The basic problem is that these old apps are very badly written, if they use absolute URLs to point to things on the same site.
The only real good way to do this, is to modify these apps and pages, to use relative links. Maybe you could do that with some automated script ?
Otherwise, you are going to be applying patches over patches over redirects over rewrites all over the place, and there will always be something not working, and it will be a maintenance nightmare.
What you have to think about it this :
- If *the browser* gets a html page containing a link that starts with "http://", then *the browser* is going to establish a HTTP (non-secure) connection with the server, and send that request through this connection.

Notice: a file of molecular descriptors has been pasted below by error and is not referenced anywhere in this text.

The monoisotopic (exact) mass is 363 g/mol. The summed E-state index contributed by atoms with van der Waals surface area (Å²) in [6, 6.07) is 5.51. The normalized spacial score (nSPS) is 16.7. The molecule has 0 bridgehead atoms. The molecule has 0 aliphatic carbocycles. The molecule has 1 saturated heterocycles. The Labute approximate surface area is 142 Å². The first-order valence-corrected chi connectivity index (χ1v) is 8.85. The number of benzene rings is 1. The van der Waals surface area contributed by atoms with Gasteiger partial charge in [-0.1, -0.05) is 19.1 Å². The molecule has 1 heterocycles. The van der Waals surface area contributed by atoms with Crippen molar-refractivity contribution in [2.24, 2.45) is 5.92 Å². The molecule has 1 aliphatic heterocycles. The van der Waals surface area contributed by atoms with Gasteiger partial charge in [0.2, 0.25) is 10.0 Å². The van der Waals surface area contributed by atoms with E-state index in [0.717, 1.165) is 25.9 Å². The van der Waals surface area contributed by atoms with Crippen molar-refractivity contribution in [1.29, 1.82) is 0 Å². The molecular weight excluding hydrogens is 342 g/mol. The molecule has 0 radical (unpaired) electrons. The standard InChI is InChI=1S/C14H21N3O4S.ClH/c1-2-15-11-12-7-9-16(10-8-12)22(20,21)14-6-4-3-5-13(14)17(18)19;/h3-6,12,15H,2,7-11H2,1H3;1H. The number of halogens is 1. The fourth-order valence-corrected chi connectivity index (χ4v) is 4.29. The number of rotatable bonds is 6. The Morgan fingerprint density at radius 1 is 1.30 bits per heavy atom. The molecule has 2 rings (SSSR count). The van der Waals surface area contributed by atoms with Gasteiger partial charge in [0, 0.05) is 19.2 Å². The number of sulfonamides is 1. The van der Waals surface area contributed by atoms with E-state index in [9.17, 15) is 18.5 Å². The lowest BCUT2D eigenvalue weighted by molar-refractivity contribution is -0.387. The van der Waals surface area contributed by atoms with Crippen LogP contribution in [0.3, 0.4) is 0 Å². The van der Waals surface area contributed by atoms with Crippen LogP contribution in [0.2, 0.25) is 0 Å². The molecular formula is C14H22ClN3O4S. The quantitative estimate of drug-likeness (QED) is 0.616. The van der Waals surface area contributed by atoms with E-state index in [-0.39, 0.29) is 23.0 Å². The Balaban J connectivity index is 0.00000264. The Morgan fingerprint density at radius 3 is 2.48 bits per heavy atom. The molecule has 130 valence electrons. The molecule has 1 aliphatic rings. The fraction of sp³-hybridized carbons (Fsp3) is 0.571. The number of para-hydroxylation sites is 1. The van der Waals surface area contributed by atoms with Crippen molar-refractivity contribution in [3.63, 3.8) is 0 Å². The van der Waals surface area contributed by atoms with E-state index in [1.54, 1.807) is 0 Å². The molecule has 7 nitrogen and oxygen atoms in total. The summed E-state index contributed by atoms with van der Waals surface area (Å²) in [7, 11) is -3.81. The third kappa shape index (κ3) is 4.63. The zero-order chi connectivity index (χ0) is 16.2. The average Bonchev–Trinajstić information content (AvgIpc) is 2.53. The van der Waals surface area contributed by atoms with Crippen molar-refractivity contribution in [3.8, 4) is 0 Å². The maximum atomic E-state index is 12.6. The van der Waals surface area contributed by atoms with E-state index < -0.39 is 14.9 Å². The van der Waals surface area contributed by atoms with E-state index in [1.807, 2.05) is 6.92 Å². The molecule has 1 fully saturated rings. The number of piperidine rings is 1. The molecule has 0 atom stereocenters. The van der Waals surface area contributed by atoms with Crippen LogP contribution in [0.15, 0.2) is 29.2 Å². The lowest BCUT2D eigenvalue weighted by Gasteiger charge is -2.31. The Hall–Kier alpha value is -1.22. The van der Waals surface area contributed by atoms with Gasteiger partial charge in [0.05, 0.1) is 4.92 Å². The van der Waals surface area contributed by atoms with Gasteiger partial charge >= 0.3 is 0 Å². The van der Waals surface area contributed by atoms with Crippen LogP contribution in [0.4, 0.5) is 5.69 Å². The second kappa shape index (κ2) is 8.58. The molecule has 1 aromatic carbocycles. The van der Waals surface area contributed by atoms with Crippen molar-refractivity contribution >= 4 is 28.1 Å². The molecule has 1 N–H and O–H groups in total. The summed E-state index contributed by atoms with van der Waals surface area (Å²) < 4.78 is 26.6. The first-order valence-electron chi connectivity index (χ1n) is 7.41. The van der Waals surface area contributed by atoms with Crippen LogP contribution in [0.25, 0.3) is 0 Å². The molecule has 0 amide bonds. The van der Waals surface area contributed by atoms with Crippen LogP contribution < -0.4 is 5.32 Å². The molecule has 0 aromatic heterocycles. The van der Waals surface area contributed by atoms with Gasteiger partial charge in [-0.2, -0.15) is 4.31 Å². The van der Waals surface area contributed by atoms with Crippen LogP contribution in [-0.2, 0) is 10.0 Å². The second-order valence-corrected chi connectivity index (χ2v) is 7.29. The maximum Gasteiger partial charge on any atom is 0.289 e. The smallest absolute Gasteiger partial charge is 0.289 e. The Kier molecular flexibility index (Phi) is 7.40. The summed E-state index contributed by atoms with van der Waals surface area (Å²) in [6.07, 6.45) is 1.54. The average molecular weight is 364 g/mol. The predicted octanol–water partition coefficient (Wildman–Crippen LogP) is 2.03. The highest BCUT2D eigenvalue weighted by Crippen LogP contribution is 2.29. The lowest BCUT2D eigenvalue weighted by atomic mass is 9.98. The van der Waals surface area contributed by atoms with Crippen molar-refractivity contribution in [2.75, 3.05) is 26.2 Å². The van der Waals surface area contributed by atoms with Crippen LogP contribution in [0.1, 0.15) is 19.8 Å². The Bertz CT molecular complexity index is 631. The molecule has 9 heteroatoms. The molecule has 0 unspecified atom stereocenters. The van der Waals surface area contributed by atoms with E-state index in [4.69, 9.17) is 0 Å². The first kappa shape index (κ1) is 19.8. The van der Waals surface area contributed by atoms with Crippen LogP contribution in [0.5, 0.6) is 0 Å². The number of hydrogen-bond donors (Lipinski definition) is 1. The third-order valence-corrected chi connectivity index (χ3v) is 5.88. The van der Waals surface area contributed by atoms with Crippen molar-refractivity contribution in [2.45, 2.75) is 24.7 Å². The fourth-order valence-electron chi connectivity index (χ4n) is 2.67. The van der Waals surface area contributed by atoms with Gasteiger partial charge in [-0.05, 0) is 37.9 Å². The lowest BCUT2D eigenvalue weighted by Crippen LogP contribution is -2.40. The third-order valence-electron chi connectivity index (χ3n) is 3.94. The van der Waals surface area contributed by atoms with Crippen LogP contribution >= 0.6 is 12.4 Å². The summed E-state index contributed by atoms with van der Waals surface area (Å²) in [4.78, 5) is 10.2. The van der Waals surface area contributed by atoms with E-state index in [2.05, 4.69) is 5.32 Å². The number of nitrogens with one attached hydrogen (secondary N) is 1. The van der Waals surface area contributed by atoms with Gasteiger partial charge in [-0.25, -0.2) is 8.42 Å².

- If *the browser* gets a html page containing a link that starts with "https://", then *the browser* is going to establish a HTTPS (secure) connection with the server, and pass that request through this connection.
There is nothing that the server can do, to magically change a HTTP to a HTTPS connection. (At best, the server could send back a "redirect" response).
So if your pages, server-side, originally contain links that start with "http://", you have to change those links, *inside of the pages*, before you send them to the browser. Otherwise there is little that you can do on the server side.
You can theoretically achieve this, on the server side, with a filter which examines all the outgoing pages and replaces the links in them before they go out to the browser, but as you can imagine this is very inefficient, and prone to errors.